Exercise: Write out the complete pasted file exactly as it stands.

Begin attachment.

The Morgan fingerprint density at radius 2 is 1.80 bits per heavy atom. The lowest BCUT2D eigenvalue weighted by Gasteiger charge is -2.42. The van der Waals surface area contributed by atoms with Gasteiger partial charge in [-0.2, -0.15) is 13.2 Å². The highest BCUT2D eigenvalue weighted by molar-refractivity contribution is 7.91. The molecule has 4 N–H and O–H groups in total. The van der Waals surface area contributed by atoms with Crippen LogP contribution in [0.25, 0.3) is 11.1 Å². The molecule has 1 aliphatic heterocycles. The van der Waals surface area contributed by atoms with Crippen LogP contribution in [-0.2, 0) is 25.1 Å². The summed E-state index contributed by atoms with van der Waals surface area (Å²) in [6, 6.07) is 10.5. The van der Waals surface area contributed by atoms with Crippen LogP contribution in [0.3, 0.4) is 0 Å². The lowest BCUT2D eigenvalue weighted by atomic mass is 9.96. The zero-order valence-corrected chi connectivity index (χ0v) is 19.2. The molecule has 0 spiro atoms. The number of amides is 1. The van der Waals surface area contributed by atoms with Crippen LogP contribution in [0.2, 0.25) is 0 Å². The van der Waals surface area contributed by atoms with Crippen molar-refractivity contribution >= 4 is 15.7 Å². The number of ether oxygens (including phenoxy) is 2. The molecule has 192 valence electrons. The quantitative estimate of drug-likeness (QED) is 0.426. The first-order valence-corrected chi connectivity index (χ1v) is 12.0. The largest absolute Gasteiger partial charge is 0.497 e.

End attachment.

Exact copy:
The Morgan fingerprint density at radius 2 is 1.80 bits per heavy atom. The lowest BCUT2D eigenvalue weighted by Gasteiger charge is -2.42. The van der Waals surface area contributed by atoms with Gasteiger partial charge in [-0.2, -0.15) is 13.2 Å². The highest BCUT2D eigenvalue weighted by molar-refractivity contribution is 7.91. The molecule has 4 N–H and O–H groups in total. The van der Waals surface area contributed by atoms with Crippen LogP contribution in [0.25, 0.3) is 11.1 Å². The molecule has 1 aliphatic heterocycles. The van der Waals surface area contributed by atoms with Crippen LogP contribution in [-0.2, 0) is 25.1 Å². The summed E-state index contributed by atoms with van der Waals surface area (Å²) in [6, 6.07) is 10.5. The van der Waals surface area contributed by atoms with Crippen LogP contribution in [0.3, 0.4) is 0 Å². The lowest BCUT2D eigenvalue weighted by atomic mass is 9.96. The zero-order valence-corrected chi connectivity index (χ0v) is 19.2. The molecule has 0 spiro atoms. The number of amides is 1. The van der Waals surface area contributed by atoms with Crippen LogP contribution in [0.2, 0.25) is 0 Å². The van der Waals surface area contributed by atoms with Crippen molar-refractivity contribution >= 4 is 15.7 Å². The number of ether oxygens (including phenoxy) is 2. The molecule has 192 valence electrons. The quantitative estimate of drug-likeness (QED) is 0.426. The first-order valence-corrected chi connectivity index (χ1v) is 12.0. The largest absolute Gasteiger partial charge is 0.497 e.